I feel like one facet of George's feelings is that while he knew how the Beatles were a one in a billion shot that he was fortunate to be in (all others were exactly as fortunate) there is a time element to this. George was only in his early 20s once. At that time there was no template for rock artists being productive into their 30s and beyond. Maybe he felt that during his most fertile period he was stifled but he also felt that was a time he will never get back.  He had a backlog of songs for ATMP but perhaps he felt that had he been more nurtured he could have been even more productive. Working *within* the Lennon/McCartney school more fully would have been a great exercise.  Age is just a number (and certainly spiritually George knew that it shouldn't be considered a factor in one's outlook) but maybe he felt his creative mind was most elastic at that time and can't shake the fact it won't be coming around again.  John was gone by 1980 so it's pretty hard to maintain that resentment (at least outwardly - he'd sound terrible deriding John) but Paul was still active, generally acknowledged to have some issues of being controlling, and Paul will sort of gladly put up with it.

I always feel I must put a disclaimer that none of this is a comment on the quality of George's solo work, but just trying to unpack any feelings he may have had.  

You know, I've thought about this a lot, and I think there's a lot of truth in it. The way I see it, Lennon and McCartney were definitely extremely talented. However, they also benefited from being able to grow together, from all the Beatles putting 100% energy into their songs, and being mentored by George Martin. They told George what not to do, and Paul certainly put a lot into his songs (which George has noted he appreciated), but I'm sure he always wondered what could've been if he was treated like their equal. In order to get where he ended up he had to look outside The Beatles towards Ravi Shankar, Eric Clapton, Bob Dylan, The Band, etc. Imagine if he was able to gain more from John and Paul. That's another thing people don't get about why he was so bitter. It wasn't just about not getting songs onto albums. As John put it, it was a "festering wound". I wouldn't be surprised if he one day expected them to be a trio when in fact the opposite happened. George got better, but Paul didn't want his guitar on his songs anymore and Yoko came along, so he was somehow drifting further away from them by the day. An important aspect of George is that he loved being in a band where everyone collaborated. He was always looking for groups to fill that hole the rest of his life, and he probably wished deep down that The Beatles could've stayed together.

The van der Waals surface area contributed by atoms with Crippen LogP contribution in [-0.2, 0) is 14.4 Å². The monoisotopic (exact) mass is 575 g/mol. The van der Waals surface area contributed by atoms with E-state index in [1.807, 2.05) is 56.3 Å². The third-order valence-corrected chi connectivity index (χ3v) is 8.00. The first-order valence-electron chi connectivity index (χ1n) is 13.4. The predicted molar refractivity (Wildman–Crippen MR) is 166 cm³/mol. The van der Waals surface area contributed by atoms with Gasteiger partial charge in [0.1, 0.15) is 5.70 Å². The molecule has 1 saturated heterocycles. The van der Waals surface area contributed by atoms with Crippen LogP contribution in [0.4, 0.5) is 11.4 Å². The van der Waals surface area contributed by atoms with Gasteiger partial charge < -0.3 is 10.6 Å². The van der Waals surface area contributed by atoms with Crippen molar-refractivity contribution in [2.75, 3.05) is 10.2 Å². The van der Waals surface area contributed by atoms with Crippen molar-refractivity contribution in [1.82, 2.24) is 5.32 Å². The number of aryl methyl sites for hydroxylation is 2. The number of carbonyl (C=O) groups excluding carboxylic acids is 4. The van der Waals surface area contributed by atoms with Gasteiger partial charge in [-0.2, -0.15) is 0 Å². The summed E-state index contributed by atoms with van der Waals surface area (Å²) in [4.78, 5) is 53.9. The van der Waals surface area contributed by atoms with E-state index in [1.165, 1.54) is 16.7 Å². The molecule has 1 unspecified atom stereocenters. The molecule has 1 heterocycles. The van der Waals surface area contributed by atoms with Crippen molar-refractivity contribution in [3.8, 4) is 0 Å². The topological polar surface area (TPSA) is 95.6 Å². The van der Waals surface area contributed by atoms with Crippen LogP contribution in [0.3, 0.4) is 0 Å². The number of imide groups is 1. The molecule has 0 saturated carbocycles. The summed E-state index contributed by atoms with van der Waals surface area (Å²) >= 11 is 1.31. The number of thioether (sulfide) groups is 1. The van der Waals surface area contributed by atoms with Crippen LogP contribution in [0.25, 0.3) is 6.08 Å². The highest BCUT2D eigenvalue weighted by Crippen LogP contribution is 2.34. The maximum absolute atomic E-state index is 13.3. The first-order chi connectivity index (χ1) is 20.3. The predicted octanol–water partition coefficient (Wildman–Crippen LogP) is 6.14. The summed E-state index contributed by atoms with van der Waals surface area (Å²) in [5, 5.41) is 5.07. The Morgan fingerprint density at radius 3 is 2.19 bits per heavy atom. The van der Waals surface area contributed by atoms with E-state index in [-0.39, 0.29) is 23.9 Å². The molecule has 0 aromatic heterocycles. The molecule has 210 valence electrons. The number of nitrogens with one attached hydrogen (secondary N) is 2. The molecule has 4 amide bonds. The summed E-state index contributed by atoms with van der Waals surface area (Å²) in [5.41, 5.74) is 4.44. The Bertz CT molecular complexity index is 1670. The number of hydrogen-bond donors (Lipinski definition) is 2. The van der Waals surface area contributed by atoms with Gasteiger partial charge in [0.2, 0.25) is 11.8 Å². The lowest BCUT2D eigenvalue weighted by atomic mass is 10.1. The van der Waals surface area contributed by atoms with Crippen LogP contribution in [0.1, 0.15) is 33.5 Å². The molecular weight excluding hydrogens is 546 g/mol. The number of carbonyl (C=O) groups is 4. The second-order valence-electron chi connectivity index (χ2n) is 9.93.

As for why John tends to be let off the hook - I assume when he was alive it was because whenever George stood up for himself John would come back with some pretty cruel comments in interviews about him, and he was the one who was quickly willing to drop him for Eric Clapton. It seemed like George felt his relationship with Paul was more secure. When John died maybe it was a desire to protect him and his image since The Beatles held onto the little privacy they had and didn't want to reveal too much that the public didn't already know. The Let It Be film made Paul an easy bad guy and Yoko was Yoko, so it was like they purposefully kept the attention on them. Paul could've easily trashed John for how he treated George. Ringo too, and to my knowledge they haven't done that.

If George was able to release his songs when he wanted to, and The Beatles stayed together for longer, it's certainly possible he could've written even better songs.

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9 June 2018